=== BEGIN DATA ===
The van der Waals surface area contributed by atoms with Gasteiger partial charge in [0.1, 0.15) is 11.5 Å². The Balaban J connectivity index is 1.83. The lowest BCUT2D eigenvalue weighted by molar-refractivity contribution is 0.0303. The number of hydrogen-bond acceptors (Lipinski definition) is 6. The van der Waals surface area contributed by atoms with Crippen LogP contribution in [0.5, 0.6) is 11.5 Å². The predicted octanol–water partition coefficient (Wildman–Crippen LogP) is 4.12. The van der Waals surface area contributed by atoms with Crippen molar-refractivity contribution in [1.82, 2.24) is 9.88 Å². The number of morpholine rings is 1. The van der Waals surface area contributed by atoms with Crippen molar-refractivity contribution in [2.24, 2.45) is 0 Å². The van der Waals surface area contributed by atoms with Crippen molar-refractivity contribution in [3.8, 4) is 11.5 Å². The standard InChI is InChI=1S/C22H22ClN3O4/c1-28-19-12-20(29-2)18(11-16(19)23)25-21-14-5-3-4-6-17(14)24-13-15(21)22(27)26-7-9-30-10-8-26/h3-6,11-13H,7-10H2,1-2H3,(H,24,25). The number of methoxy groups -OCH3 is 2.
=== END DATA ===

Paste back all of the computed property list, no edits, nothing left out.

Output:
The van der Waals surface area contributed by atoms with Gasteiger partial charge in [0.1, 0.15) is 11.5 Å². The Balaban J connectivity index is 1.83. The lowest BCUT2D eigenvalue weighted by molar-refractivity contribution is 0.0303. The number of hydrogen-bond acceptors (Lipinski definition) is 6. The van der Waals surface area contributed by atoms with Crippen LogP contribution in [0.5, 0.6) is 11.5 Å². The predicted octanol–water partition coefficient (Wildman–Crippen LogP) is 4.12. The van der Waals surface area contributed by atoms with Crippen molar-refractivity contribution in [1.82, 2.24) is 9.88 Å². The number of morpholine rings is 1. The van der Waals surface area contributed by atoms with Crippen molar-refractivity contribution in [2.24, 2.45) is 0 Å². The van der Waals surface area contributed by atoms with Crippen molar-refractivity contribution in [3.8, 4) is 11.5 Å². The standard InChI is InChI=1S/C22H22ClN3O4/c1-28-19-12-20(29-2)18(11-16(19)23)25-21-14-5-3-4-6-17(14)24-13-15(21)22(27)26-7-9-30-10-8-26/h3-6,11-13H,7-10H2,1-2H3,(H,24,25). The number of methoxy groups -OCH3 is 2.